Vaccines are an important part of preventative health care for our pets. Dogs are commonly vaccinated against some or all of the following diseases. Core vaccines should be given to all dogs, whereas non-core vaccines are given where indicated by your dog's lifestyle or the geographic area in which you live.
Editor's note: With the exceptions of legal requirements for rabies or vaccination requirements for kennels or travel, many veterinarians recommend vaccinating adult pets every three years, as per The American Animal Hospital Association's Canine Vaccine Guidelines.
It should be noted, however, that an annual (yearly) examination is still strongly recommended to make sure your pet remains in optimal health.
A fatal viral disease that attacks the nervous system and that is contagious to humans.
A viral disease that is often fatal, affecting the respiratory and gastrointestinal tracts, and often the nervous system.
Hepatitis / Adenovirus
Vaccination against adenovirus type 2 protects against both adenovirus types 1 and 2. Adenovirus type 1 causes infectious canine hepatitis, a viral disease that affects the liver and other organ systems, causing serious illness which is sometimes fatal. Adenovirus type 2 causes a respiratory illness and may be involved in the development of a kennel cough.
A viral disease that causes severe vomiting and diarrhea, and which can be fatal.
A viral disease affecting the respiratory system; may be involved in the development of a kennel cough.
A bacterial infection that can cause or contribute to a kennel cough.
A bacterial disease that affects several systems including the kidneys and liver; can be fatal.
Only a risk in certain geographic locations so not used routinely for every dog. Your vet can help you decide if your dog should have this vaccination.
A bacterial disease spread by ticks that can cause arthritis and other problems such as kidney disease. Only a risk in certain geographic locations so not used routinely for every dog. Your vet can help you decide if your dog should have this vaccination.
A viral disease that primarily causes diarrhea. The risks of coronavirus infection are not as great as other viral diseases, so The American Animal Hospital Association's Canine Vaccine Guidelines advise against routinely vaccinating for coronavirus. Your vet can help you decide if your dog should have this vaccination.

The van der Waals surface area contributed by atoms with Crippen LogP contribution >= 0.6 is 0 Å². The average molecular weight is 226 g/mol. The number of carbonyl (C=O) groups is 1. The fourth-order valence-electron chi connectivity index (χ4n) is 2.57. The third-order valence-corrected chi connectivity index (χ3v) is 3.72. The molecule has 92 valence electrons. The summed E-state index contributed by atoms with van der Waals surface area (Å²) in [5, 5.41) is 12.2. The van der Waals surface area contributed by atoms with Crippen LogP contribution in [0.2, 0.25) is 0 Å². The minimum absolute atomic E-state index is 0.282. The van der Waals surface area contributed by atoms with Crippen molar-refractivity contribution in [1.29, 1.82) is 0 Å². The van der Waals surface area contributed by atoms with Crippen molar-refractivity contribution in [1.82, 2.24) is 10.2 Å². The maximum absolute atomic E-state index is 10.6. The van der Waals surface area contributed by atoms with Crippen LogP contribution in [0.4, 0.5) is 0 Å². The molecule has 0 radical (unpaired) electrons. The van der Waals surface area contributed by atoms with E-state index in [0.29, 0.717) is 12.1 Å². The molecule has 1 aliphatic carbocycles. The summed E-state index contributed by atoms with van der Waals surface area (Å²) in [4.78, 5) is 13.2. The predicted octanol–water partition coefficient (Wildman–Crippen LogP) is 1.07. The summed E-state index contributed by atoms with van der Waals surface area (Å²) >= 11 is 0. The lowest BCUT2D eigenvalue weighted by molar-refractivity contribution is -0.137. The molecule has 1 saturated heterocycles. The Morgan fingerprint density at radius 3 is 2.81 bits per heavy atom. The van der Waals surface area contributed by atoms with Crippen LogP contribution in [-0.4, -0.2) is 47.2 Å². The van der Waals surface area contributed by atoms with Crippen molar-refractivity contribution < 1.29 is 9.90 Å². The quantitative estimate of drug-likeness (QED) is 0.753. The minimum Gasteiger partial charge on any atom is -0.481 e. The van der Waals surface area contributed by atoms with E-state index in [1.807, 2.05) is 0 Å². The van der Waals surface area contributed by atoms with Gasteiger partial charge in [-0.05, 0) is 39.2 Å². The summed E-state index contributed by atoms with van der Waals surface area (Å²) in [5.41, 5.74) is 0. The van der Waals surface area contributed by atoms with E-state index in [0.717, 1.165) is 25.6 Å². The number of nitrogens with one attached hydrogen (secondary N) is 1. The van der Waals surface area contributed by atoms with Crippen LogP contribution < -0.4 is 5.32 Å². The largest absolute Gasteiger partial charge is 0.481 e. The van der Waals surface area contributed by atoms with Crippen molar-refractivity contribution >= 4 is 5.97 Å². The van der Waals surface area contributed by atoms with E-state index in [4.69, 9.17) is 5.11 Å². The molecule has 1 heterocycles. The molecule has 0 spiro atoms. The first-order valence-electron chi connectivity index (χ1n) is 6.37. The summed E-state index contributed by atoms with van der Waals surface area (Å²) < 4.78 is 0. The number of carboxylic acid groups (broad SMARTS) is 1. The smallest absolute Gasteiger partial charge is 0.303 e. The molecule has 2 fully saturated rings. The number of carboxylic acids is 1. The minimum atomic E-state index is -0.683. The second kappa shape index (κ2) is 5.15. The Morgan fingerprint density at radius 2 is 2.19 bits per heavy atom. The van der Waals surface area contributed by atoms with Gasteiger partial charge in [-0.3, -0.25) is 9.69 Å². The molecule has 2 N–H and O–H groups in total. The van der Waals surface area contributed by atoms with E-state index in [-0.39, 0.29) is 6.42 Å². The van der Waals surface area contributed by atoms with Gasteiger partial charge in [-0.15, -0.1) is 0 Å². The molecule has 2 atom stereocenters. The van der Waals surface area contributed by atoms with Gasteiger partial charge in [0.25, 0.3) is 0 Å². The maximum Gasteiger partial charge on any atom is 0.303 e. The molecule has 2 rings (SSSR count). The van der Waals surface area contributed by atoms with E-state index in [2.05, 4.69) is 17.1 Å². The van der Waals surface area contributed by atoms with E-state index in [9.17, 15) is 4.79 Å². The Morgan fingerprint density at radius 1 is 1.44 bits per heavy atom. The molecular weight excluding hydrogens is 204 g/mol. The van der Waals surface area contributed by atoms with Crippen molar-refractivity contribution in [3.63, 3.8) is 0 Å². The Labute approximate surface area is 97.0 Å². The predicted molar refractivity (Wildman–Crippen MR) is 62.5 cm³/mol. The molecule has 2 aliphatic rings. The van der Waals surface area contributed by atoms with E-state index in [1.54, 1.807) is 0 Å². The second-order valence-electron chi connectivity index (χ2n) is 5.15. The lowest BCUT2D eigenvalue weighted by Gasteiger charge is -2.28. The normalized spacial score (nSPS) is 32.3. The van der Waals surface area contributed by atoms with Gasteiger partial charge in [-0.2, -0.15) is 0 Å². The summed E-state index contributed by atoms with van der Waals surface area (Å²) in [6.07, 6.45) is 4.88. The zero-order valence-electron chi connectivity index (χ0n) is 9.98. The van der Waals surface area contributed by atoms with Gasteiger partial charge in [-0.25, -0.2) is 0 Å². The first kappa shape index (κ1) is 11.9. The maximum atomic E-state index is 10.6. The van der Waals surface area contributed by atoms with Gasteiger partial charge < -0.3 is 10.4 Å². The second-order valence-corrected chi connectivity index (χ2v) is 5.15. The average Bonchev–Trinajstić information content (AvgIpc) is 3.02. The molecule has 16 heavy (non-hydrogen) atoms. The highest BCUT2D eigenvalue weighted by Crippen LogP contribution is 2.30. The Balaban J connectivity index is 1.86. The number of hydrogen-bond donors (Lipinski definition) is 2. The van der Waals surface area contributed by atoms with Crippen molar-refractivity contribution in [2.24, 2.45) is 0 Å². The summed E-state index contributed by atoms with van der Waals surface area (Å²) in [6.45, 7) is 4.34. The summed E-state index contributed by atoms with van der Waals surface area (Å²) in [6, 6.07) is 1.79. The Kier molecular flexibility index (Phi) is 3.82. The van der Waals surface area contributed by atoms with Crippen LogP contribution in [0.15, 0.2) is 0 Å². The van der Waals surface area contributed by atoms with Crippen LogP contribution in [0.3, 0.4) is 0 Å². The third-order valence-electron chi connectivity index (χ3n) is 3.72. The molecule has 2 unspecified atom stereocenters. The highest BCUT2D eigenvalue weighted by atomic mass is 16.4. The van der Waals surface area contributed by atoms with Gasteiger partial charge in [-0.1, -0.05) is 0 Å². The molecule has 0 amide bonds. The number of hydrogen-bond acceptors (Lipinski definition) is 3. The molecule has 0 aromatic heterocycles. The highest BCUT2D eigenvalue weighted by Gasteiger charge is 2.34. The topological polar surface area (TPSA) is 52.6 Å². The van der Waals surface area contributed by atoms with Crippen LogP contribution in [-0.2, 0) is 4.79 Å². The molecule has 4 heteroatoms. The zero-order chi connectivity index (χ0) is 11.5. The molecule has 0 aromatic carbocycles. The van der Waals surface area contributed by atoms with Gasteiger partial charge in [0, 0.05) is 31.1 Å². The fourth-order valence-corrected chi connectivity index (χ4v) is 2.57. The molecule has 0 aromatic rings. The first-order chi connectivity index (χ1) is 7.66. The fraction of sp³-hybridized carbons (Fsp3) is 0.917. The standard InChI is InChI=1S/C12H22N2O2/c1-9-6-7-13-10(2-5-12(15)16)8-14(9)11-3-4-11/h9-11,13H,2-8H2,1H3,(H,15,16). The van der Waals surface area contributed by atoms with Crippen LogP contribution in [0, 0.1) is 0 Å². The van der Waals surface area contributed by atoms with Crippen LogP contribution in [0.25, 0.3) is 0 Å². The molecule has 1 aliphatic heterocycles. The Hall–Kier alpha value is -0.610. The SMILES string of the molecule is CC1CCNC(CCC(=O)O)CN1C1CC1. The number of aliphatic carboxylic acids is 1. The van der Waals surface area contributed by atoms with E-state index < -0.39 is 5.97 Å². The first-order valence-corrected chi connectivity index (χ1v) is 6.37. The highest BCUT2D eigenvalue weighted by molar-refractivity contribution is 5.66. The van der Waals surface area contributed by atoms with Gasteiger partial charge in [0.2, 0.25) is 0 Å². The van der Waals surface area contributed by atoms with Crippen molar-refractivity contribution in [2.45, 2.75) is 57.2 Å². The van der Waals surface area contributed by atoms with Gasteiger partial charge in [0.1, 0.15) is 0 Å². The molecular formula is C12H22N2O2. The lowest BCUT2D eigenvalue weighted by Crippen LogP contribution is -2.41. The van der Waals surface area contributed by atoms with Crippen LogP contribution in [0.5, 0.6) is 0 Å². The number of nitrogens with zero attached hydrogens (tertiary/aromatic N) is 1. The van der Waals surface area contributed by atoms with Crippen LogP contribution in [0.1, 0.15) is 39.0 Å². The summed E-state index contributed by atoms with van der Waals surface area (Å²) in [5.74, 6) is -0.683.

The American Animal Hospital Association also recommends against vaccinating for giardia, because the vaccine can prevent shedding of cysts but doesn't prevent infection.
The canine H3N8 virus, also called Canine Influenza Virus (CIV), is a relatively new influenza virus in dogs. It causes flu-like symptoms in dogs and is very contagious when dogs are in close contact (i.e. kennel). Due to the contagiousness of this virus, some kennels, grooming salons, and similar businesses are now requiring this vaccination to prevent an outbreak.
Aside from those situations, the decision to vaccinate your dog (or not) should be discussed with your veterinarian.
Combination Vaccines - What do all those letters mean?
Viruses for which dogs are routinely vaccinated are often combined into a single shot as a combination vaccine (except the rabies vaccine, which is given separately). There are several different types of combinations vaccines available, and the individual components vary; they usually contain the core group of vaccines or the core with one or two other vaccines. Combination vaccines are often just called distemper or distemper/parvo vaccines, though there are more components than these. Each component is typically represented by an initial. What do all the initials mean?
- D = Distemper
- H or A2 = Adenovirus type 2; also protects against Hepatitis (caused by Adenovirus type 1)
- P = Parainfluenza (sometimes Pi)
- PV = Parvovirus (sometimes simply abbreviated as P)
- L = Leptospirosis
- C = Coronavirus
As an example, the last time my dog was vaccinated, her certificate stated that along with her rabies vaccine, she received a DA2PPV vaccine. This means she was vaccinated for distemper, adenovirus (hepatitis), parvovirus, and parainfluenza viruses.
Other common abbreviations for combination vaccines include DHPPV and DHLPPV, among others.
Please note: this article has been provided for informational purposes only. If your pet is showing any signs of illness, please consult a veterinarian as quickly as possible.